As spring weather heats up, so do a lot of outdoor sports like baseball or soccer. Unfortunately, the chances of sports-related injuries increase as well. Your child’s mouth in particular is a prime target for injury—and you need to be prepared.
First and foremost, players should wear a mouthguard during contact sports to reduce their risk of injury. Mouthguards can absorb much of the force generated during impact—and may make the difference between minor bruising and a fractured or knocked-out tooth.
“Boil and bite” mouthguards available from the local pharmacy or sporting goods store are popular because of their cost and availability. These are softened in hot water before the wearer bites down to create a semi-customized fit. An even better option, though, is a custom mouthguard that is made from a precise impression of your child’s teeth that we take in our office. This type of mouthguard costs more, but it provides greater protection and comfort than one from your corner store.
A mouthguard can significantly reduce the risk of injury but won’t eliminate it entirely. If a dental injury does occur, you need to know what to do. This will depend mainly on the type of injury: If the tooth is chipped but not pushed out of position, you can collect any tooth fragments and see us within 12 hours for an examination and possible repairs. If the tooth has moved or is loose, you should see us even sooner—within 6 hours so we can readjust the tooth and, if needed, splint it until it is securely reattached.
A more serious injury is a tooth that has been knocked completely out of its socket. It can often be saved, but you’ll need to act quickly—optimally, within 5 minutes—by reinserting the tooth in its socket. Although it sounds daunting, it’s really a matter of a few simple steps: First, find the tooth and rinse off any debris with clean water. Holding it by the crown (the visible part you are used to seeing) insert the root end into the empty socket. If your placement isn’t “just right,” don’t worry; we can adjust it later, but it will require some pressure to place it in the socket. Have the person bite down on a piece of gauze or clean cloth to hold the tooth in place. Call us immediately. If you cannot reach us, go to an emergency room.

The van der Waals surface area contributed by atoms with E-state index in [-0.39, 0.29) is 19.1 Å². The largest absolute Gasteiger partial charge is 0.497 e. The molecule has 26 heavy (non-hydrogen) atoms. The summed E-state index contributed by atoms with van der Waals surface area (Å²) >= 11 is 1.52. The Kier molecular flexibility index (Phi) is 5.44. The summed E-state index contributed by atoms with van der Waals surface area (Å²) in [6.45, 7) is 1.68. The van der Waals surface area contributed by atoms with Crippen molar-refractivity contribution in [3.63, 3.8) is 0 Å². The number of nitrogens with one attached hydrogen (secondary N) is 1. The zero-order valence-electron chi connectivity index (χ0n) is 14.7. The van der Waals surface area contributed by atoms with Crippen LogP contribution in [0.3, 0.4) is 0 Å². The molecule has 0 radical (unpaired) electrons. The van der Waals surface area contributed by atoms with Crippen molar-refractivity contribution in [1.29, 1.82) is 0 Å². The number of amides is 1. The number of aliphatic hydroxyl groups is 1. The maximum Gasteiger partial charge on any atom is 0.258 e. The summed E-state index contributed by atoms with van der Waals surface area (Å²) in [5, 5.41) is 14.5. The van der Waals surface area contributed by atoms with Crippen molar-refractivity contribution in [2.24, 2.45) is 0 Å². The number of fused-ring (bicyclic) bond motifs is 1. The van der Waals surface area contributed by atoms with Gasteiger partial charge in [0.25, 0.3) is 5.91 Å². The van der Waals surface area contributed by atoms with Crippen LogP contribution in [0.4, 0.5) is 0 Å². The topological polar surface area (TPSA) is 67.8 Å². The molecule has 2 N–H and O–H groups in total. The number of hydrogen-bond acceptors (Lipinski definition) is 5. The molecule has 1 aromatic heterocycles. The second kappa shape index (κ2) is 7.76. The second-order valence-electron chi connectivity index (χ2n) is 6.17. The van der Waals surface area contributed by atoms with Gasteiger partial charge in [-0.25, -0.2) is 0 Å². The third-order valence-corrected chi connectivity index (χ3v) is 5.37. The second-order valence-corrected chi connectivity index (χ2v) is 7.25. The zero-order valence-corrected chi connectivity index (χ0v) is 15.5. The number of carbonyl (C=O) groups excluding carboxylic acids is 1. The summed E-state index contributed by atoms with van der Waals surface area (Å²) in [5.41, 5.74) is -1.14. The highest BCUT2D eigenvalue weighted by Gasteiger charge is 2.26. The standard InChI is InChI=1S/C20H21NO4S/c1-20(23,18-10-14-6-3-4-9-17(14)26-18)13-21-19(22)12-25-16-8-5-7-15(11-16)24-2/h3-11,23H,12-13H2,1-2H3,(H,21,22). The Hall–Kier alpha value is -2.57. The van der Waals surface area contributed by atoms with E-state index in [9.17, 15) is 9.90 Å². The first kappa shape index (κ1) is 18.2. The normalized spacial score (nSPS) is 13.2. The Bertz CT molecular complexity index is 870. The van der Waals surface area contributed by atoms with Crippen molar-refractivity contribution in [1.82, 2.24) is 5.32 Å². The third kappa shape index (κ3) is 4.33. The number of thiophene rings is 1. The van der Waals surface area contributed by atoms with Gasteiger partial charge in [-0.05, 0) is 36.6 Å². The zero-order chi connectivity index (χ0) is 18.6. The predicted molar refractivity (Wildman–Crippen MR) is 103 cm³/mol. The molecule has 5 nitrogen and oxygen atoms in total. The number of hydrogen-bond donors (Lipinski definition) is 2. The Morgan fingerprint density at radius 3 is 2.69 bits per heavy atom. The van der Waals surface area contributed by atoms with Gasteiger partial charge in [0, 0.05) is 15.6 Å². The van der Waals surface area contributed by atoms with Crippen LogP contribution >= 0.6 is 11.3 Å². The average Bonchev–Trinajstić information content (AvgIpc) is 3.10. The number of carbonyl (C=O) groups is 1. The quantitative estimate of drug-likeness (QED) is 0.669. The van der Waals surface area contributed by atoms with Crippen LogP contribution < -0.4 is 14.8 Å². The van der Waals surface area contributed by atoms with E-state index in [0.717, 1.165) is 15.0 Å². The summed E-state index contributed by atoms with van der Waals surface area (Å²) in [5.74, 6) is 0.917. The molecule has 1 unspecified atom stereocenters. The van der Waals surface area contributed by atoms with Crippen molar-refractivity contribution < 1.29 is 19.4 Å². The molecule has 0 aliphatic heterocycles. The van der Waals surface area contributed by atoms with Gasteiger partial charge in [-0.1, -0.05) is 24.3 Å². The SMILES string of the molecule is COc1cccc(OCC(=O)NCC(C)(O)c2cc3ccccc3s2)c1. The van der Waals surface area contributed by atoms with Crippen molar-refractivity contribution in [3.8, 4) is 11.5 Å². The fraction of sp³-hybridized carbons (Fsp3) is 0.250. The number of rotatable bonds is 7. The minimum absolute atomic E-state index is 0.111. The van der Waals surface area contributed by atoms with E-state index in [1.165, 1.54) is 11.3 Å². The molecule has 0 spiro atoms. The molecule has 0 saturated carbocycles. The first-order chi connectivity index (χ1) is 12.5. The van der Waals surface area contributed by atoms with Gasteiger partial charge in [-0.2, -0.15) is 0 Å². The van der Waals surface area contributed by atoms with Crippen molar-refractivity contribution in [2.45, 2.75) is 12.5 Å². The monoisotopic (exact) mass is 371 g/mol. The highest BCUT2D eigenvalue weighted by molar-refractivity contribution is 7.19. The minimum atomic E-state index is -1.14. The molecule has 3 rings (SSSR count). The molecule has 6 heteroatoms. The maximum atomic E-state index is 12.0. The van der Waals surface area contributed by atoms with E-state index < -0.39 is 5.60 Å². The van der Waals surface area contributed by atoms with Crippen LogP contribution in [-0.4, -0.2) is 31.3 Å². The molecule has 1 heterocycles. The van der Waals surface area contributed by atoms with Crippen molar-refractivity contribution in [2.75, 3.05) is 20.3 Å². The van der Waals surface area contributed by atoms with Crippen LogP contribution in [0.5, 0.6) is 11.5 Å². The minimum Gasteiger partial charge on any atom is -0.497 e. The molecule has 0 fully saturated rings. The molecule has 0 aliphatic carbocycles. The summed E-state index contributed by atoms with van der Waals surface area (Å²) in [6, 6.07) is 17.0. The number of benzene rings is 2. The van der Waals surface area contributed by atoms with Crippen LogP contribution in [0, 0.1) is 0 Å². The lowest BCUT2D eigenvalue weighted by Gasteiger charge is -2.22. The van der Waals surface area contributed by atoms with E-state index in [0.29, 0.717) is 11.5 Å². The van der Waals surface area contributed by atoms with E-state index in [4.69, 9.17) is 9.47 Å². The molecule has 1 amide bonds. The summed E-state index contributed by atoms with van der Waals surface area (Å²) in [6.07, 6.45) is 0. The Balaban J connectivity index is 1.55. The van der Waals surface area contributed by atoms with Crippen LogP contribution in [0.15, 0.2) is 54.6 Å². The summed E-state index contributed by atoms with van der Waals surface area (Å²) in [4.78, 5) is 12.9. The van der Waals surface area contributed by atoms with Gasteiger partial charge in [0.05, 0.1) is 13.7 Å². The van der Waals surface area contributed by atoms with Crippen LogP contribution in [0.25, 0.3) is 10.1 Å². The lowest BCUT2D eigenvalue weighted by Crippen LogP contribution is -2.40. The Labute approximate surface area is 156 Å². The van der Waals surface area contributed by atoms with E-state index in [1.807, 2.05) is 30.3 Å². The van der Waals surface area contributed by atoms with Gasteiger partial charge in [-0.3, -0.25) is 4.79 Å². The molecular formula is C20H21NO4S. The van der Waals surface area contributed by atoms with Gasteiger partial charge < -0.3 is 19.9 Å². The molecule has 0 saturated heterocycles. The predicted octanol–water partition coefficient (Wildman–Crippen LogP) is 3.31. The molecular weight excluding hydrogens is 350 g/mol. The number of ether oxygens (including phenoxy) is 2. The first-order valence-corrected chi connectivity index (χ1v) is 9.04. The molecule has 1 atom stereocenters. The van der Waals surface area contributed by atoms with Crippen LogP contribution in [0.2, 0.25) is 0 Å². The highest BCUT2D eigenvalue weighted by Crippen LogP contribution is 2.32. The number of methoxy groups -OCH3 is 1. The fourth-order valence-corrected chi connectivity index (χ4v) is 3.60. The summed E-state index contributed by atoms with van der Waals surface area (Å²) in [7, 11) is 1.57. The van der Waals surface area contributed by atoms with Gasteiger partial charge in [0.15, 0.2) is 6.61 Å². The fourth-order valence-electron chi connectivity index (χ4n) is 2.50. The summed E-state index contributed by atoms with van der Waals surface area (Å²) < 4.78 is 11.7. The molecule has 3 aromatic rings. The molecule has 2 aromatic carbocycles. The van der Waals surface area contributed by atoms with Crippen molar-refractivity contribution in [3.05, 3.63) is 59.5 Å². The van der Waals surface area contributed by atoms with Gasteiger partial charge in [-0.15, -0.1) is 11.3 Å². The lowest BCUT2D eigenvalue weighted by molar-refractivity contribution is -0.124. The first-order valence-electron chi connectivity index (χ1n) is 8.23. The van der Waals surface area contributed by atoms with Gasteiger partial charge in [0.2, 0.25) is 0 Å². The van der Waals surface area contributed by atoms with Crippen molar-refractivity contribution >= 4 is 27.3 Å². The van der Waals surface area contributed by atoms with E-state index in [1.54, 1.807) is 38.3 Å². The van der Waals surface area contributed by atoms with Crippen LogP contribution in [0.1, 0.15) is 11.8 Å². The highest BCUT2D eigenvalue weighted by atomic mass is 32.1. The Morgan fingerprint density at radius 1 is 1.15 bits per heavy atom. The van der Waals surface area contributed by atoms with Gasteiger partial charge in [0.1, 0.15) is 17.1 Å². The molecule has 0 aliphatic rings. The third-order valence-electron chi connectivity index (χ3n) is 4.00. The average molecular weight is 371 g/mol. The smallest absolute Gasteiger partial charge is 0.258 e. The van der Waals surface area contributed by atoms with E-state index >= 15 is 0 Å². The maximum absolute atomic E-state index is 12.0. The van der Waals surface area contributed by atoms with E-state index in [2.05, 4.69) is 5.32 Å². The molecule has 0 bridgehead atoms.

Quick action and prompt follow-up dental care after a mouth injury increase the chance of a happy outcome. Along with proper mouthguard protection, remembering these pointers will help ensure that your family has an enjoyable sports season this year!
If you would like more information about sports-related dental injuries, please contact us or schedule an appointment for a consultation. To learn more, read the Dear Doctor magazine articles “Athletic Mouthguards” and “The Field-Side Guide to Dental Injuries.”